RN vs. BSN: What You Should Know

Nursing always looks so simple in movies – stick a patient with a needle, save their life and move on. Real-life nursing isn’t so easy, of course, so it stands to reason that Hollywood’s portrayal of a certain category of nurse is also inaccurate.

As you’ve likely discovered in your research, a nurse is never just a “nurse” – a nurse can be a licensed practical nurse (LPN), registered nurse (RN), nurse practitioner (NP) or numerous other job titles. So it makes sense that nurses have different levels of education that reflect their varied qualifications and expertise. Nurses can have an associate degree, Bachelor of Science in nursing (BSN) or a Master of Science in nursing (MSN).

How do you know which is right for you?

We’ve already covered the LPN versus RN debate, now let’s explore RN versus BSN. It should be noted that one is a job title and one is a degree, but our research shows that it’s  a comparison that confuses many people, given the frequency with which it appears on nursing forums such as Nurse.com and AllNurses.com.

Here, we’ve given you the facts you need so you can make the choice that’s best for your future nursing career.

RN vs. BSN

RN vs. BSN: education requirements

The first thing you should know is that becoming an RN means passing the NCLEX exam. There is no way around it.

To be eligible to sit for the NCLEX you must first earn either an associate degree in nursing (ADN) or a Bachelor of Science in nursing (BSN). The former requires completion of a 21-month program at a career-focused college. The latter is generally a 4-year commitment up front but results in a higher academic credential—something hospitals across the country are seeking in greater numbers.     

In the end, the outcome is the same.

The major difference is the path and time commitment required to become an RN. You can go straight to the job market as an RN or you can further your education with a BSN degree. If you decide on going the ADN route but eventually want to earn the higher academic credential, you can earn a BSN through a "completer program" in as little as 12 additional months and it can often be done online.

RN vs. BSN: job types

OK, this one may seem like a no-brainer. If you have a nursing degree, you’re going to be a nurse, right? Yes, but it’s not that simple.

RNs perform the typical nursing duties that are most commonly portrayed in movies and on TV – they record patient symptoms on a medical chart, operate medical equipment, educate patients on illness and work as part of a medical team, according to the Bureau of Labor Statistics.

Having a BSN degree, however, provides a greater variety of options. A nurse with a BSN may do the same things as an RN, or they may choose to work in public health or be a nurse educator. Public health nurses generally educate communities on health issues, while nurse educators prepare the next generation of LPNs and RNs. Nurses in those professions need to have a BSN to even be considered for employment, says Dr. Iris Cornell, dean of Rasmussen College’s RN to BSN degree program.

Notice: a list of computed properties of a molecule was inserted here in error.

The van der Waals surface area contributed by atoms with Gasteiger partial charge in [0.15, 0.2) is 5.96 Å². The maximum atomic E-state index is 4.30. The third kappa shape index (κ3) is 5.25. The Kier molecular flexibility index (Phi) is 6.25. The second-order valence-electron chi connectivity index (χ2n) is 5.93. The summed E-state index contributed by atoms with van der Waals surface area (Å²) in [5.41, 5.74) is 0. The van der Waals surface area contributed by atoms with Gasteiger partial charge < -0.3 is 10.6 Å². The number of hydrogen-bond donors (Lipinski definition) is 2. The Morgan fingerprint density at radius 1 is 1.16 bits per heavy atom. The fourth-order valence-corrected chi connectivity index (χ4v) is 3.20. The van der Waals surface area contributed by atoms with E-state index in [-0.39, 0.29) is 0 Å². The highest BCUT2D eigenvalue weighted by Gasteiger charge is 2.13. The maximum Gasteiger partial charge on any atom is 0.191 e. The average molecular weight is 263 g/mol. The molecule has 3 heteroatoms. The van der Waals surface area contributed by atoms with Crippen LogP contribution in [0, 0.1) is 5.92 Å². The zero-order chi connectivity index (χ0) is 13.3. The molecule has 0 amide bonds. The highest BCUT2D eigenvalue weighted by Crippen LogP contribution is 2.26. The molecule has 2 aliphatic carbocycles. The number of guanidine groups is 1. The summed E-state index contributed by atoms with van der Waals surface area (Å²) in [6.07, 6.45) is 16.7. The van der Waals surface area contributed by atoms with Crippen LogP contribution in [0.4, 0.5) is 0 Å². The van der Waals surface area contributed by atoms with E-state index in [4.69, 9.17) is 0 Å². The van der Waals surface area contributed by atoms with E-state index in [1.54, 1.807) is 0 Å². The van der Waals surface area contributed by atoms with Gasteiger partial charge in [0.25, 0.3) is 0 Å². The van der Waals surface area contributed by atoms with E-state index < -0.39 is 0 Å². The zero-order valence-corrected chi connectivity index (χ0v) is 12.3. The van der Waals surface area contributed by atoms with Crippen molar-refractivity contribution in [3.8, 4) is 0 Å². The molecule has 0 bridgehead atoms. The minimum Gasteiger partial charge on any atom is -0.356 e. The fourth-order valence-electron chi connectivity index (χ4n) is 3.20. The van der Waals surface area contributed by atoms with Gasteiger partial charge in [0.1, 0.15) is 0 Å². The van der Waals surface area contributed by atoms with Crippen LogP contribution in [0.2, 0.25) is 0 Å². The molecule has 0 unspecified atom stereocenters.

RN vs. BSN: job outlook and salary

Thanks to your research, you probably already know that nursing is a growing career field. While that’s true, it can also be helpful to know what level of education you need to land the nursing job that’s going to put you on the career path that’s right for you.

An analysis of 187,423 nursing job postings made over three months* shows the level of education employers are seeking in nurses:

  • Post-secondary or associate degree (51 percent)
  • Bachelor’s degree (37 percent)
  • Graduate or professional degree (23 percent)
  • High school (6 percent)

These statistics suggest that a current RN is qualified for 51 percent of available nursing-related jobs, while a nurse with a BSN qualifies for those plus the bachelor’s degree jobs, or 88 percent of all nursing vacancies over the past year. Both are encouraging numbers, especially when compared to the number of jobs available for those hoping to get into the field with a high school diploma.

Further analysis of those job postings can show the mean real-time salary for the positions posted. For the positions requiring a post-secondary or associate degree the mean salary is $66,620 and for a BSN degree it’s $75,484. Keep in mind that those numbers are for jobs across the spectrum of experience levels.

RN vs. BSN: bottom line

So, what type of nurse do you want to be? In the end, regardless of whether you become an RN or have a BSN, you’ll be a nurse, yes. But it’s important to decide where you eventually want your career to go so you can adequately prepare.

If you want to work in a hospital setting for the majority of your career, becoming an RN might be a good option for you. You’ll get to experience the fast-paced atmosphere of working in life-or-death situations. But if you think that someday you’ll look beyond the hospital then you likely want to earn your BSN degree. You’ll be able to lead future nurses as a nurse educator or help communities learn about critical health issues as a public health nurse.

To learn more about your RN versus BSN nursing options, visit Rasmussen College’s School of Nursing page.

 

Editor's note: The "education requirements" section of this article was updated Mar. 4, 2014 to more accurately portray the two paths to becoming an RN. 

*Source: BurningGlass.com (analysis of nurse job postings, 4/25/2013 to 7/21/2013)

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Elizabeth is a freelance writer for Rasmussen College. She researches and writes student-focused articles that focus on nursing, health sciences, business and justice studies. She enjoys writing engaging content to help future, current, and former students on their path to a rewarding education.

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